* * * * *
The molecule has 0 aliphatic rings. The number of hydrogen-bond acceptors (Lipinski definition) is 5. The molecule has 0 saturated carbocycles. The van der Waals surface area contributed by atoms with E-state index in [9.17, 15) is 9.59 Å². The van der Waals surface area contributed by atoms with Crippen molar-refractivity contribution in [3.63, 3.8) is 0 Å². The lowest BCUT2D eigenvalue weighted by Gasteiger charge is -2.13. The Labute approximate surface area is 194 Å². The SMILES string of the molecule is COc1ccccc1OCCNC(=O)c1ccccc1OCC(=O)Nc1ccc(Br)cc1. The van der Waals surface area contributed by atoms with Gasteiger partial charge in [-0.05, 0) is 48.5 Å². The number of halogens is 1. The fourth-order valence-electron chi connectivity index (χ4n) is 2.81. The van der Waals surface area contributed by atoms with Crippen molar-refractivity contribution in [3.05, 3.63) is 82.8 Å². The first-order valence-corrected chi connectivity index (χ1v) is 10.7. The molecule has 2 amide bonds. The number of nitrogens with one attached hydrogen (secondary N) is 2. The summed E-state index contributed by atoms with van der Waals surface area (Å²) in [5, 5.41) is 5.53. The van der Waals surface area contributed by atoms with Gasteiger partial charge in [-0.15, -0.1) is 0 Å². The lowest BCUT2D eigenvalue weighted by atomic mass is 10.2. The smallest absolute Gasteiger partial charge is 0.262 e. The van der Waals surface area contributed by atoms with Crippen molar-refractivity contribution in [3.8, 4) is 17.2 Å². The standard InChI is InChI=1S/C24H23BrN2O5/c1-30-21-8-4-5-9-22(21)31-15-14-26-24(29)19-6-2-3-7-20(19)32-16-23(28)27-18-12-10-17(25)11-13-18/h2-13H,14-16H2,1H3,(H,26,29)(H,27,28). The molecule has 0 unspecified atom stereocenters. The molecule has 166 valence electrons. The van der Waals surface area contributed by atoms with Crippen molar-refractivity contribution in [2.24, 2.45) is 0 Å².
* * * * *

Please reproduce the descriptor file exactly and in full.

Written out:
The molecule has 0 aliphatic rings. The number of hydrogen-bond acceptors (Lipinski definition) is 5. The molecule has 0 saturated carbocycles. The van der Waals surface area contributed by atoms with E-state index in [9.17, 15) is 9.59 Å². The van der Waals surface area contributed by atoms with Crippen molar-refractivity contribution in [3.63, 3.8) is 0 Å². The lowest BCUT2D eigenvalue weighted by Gasteiger charge is -2.13. The Labute approximate surface area is 194 Å². The SMILES string of the molecule is COc1ccccc1OCCNC(=O)c1ccccc1OCC(=O)Nc1ccc(Br)cc1. The van der Waals surface area contributed by atoms with Gasteiger partial charge in [-0.05, 0) is 48.5 Å². The number of halogens is 1. The fourth-order valence-electron chi connectivity index (χ4n) is 2.81. The van der Waals surface area contributed by atoms with Crippen molar-refractivity contribution in [3.05, 3.63) is 82.8 Å². The first-order valence-corrected chi connectivity index (χ1v) is 10.7. The molecule has 2 amide bonds. The number of nitrogens with one attached hydrogen (secondary N) is 2. The summed E-state index contributed by atoms with van der Waals surface area (Å²) in [5, 5.41) is 5.53. The van der Waals surface area contributed by atoms with Gasteiger partial charge in [-0.15, -0.1) is 0 Å². The lowest BCUT2D eigenvalue weighted by atomic mass is 10.2. The smallest absolute Gasteiger partial charge is 0.262 e. The van der Waals surface area contributed by atoms with Crippen molar-refractivity contribution in [3.8, 4) is 17.2 Å². The standard InChI is InChI=1S/C24H23BrN2O5/c1-30-21-8-4-5-9-22(21)31-15-14-26-24(29)19-6-2-3-7-20(19)32-16-23(28)27-18-12-10-17(25)11-13-18/h2-13H,14-16H2,1H3,(H,26,29)(H,27,28). The molecule has 0 unspecified atom stereocenters. The molecule has 166 valence electrons. The van der Waals surface area contributed by atoms with Crippen molar-refractivity contribution in [2.24, 2.45) is 0 Å².